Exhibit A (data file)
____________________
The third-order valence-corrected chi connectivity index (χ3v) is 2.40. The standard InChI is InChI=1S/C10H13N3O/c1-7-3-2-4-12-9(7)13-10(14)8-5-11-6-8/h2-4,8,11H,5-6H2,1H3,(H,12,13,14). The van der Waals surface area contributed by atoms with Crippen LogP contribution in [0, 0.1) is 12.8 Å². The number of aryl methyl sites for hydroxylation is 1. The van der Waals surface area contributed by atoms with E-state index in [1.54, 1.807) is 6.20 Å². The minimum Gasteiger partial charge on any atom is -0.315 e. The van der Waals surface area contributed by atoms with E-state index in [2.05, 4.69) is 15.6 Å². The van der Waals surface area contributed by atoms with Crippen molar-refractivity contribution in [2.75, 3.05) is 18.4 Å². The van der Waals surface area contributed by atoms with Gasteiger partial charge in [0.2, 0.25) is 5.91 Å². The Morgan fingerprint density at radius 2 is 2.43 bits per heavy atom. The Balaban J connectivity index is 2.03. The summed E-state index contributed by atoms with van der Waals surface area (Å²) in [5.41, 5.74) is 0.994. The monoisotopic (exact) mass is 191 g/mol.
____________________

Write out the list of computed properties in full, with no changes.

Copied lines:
The third-order valence-corrected chi connectivity index (χ3v) is 2.40. The standard InChI is InChI=1S/C10H13N3O/c1-7-3-2-4-12-9(7)13-10(14)8-5-11-6-8/h2-4,8,11H,5-6H2,1H3,(H,12,13,14). The van der Waals surface area contributed by atoms with Crippen LogP contribution in [0, 0.1) is 12.8 Å². The number of aryl methyl sites for hydroxylation is 1. The van der Waals surface area contributed by atoms with E-state index in [1.54, 1.807) is 6.20 Å². The minimum Gasteiger partial charge on any atom is -0.315 e. The van der Waals surface area contributed by atoms with E-state index in [2.05, 4.69) is 15.6 Å². The van der Waals surface area contributed by atoms with Crippen molar-refractivity contribution in [2.75, 3.05) is 18.4 Å². The van der Waals surface area contributed by atoms with Gasteiger partial charge in [0.2, 0.25) is 5.91 Å². The Morgan fingerprint density at radius 2 is 2.43 bits per heavy atom. The Balaban J connectivity index is 2.03. The summed E-state index contributed by atoms with van der Waals surface area (Å²) in [5.41, 5.74) is 0.994. The monoisotopic (exact) mass is 191 g/mol.